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12h
comment How to prove $\sinh^{-1}x=\ln\left(x+\sqrt{x^2+1}\right)$
Fix some real number $x\in\Bbb R$, you are looking for a formula for $y\in\Bbb R$ such that $\sinh(y)=x$. If you write $Y=e^y$, then you are trying to solve the equation $$\frac{Y-\frac1Y}2=x$$ i.e. $$Y^2-2Yx-1=0$$ and you can apply the quadratic formula to get the (right) $Y$, thus $y$.
2d
comment Are closed simple curves with this property necessarily circles?
Many curves have this property, for instance ellpises, or squares, or regular polygons drawn from the $(2n)$-th roots of unity...
May
19
comment Which other “exotic” permutation-related things exist?
I apologize, this is very basic, and I don't doubt you are aware of it, but it relates to $S_4$. There are 3 ways to cut a 4 element set in two equal halves, hence there exists a (clearly) surjective morphism $S_4\to S_3$.
May
15
comment compact operators surjection
@r.pomegranate finite rank continuous linear maps are always compact.
May
15
comment compact operators surjection
@r.pomegranate $A(B_X)$ is open by the open mapping theorem, and contains zero, so there is some positive real number $c$ such that $cB_X$ is contained in $A(B_X)$.
May
15
comment compact convergence for a series in complex space
Compact convergence means that the series $\sum f_n\big|_K$ converges uniformly for every compact set $K\subset D$. But the series already converges normally on $D$, hence uniformly on $D$ and thus uniformly on every compact subset of $D$.
May
15
comment compact convergence for a series in complex space
The series already converges normally on $D$.
May
13
comment Prove that $ A = - A^{\top} $ and $ \text{rank}(A) \leq 1 $ imply $ A = \mathbf{0} $.
Antisymmetric real matrices have even rank.
May
13
comment $ \lim_{n\to\infty} \sum_{k=1}^{n} \frac{1}{4n - \frac{k^2}{n}} $ appears to disagree with $\int_0^1 \frac{dx}{4-x^2}$
I didn't take offence, but most people on here (not just you) put effort into their answers, are equally deserving of receiving upvotes yet don't ask for them. It's bad form in my opinion.
May
13
comment $ \lim_{n\to\infty} \sum_{k=1}^{n} \frac{1}{4n - \frac{k^2}{n}} $ appears to disagree with $\int_0^1 \frac{dx}{4-x^2}$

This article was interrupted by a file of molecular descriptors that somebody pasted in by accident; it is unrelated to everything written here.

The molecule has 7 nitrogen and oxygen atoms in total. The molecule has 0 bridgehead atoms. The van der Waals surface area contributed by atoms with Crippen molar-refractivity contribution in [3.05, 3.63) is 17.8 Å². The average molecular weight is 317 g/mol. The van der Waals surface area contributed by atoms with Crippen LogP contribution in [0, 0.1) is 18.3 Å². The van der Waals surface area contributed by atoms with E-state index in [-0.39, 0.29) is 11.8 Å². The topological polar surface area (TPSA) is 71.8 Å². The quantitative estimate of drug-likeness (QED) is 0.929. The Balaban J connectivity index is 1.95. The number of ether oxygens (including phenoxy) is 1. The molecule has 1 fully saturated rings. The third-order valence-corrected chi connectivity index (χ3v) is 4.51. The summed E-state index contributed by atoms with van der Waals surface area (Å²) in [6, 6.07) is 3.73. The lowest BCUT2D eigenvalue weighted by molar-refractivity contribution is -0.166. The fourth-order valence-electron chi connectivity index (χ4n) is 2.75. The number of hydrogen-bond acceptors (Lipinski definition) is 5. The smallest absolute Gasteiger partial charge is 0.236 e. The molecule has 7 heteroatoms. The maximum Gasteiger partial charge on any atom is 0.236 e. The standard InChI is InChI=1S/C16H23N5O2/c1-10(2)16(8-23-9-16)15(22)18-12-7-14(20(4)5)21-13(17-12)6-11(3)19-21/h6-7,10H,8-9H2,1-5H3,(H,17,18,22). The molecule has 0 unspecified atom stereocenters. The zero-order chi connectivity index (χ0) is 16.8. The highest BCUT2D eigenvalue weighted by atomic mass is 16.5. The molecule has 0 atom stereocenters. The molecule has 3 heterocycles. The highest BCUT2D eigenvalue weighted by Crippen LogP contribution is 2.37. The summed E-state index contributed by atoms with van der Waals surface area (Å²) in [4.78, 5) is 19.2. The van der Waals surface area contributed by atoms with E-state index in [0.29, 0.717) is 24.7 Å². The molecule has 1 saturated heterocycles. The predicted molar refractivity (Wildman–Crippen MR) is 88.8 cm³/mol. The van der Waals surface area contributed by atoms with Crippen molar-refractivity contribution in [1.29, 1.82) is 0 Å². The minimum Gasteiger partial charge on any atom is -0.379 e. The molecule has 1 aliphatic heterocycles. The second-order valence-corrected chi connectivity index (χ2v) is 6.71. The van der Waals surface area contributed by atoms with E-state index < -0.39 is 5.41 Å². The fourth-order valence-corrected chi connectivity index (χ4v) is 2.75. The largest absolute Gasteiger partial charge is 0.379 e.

What do you mean by "please do the honors"?
May
12
comment What is the homeomorphism type of the surface given by the polygonal presentation $aaa$?
It's not a surface: any neighborhood of the arrowhead looks like three sheets of paper attached along their sides, in other words, the space isn't locally homeomorphic to $\Bbb R^2$.
May
11
comment unitary transformation of $\mathbb{C^2} \otimes \mathbb{C^2}$ that preserves the decomposability
A what? ${}{}$
May
10
comment unitary transformation of $\mathbb{C^2} \otimes \mathbb{C^2}$ that preserves the decomposability
There's permutation of factors $x\otimes y\mapsto y\otimes x$, and composites of this and the previous. These might be the only such transformations.
May
10
comment unitary transformation of $\mathbb{C^2} \otimes \mathbb{C^2}$ that preserves the decomposability
Any isometry of the form $u\otimes v$ with $u,v\in U(2)$ preserves decomposability, and if $u_t,v_t$ are one parameter subgroups of $U(2)$, then $u_t\otimes v_t$ is a one parameter subgroup that preserves decomposability.
May
7
comment $P$ and $Q$ are unitarily equivalent iff dimensions of ranges and kernels are the same
It's false.${}$
May
4
comment $\mathbb{T}^2 \not \cong \mathbb{R}P^2$ without homologies or fundamental group
What techniques do you consider to be elementary?
May
4
comment $\mathbb{T}^2 \not \cong \mathbb{R}P^2$ without homologies or fundamental group
Would you accept this? If you remove a point from any torus, you are left with a space homotopy equivalent to a wedge of two circles, whereas if you remove any point from the projective plane, you are left with a space homotopy equivalent to a circle. These two spaces are not homotopy equivalent, and thus the torus and the projective plane cannot be homeomorphic.
May
4
comment $\mathbb{T}^2 \not \cong \mathbb{R}P^2$ without homologies or fundamental group
What does $\simeq$ mean to you? Homeomorphism? Homotopy equivalence?
May
1
comment Show that $|e^z -1| \leq e^{|z|}-1$ for any z
It's easy if you use the power series of the exponential.
May
1
comment Lattice orders and number of elements in a set
@CKKOY Not only is there no reason to assume $x\neq y$ in the definition of their infinimum or supremum, but the property $x\vee x=x=x\wedge x$ is usually included (under the name idempotence) when one defines a lattice as a set with two binary operations $\vee$ and $\wedge$ satisfying some axioms.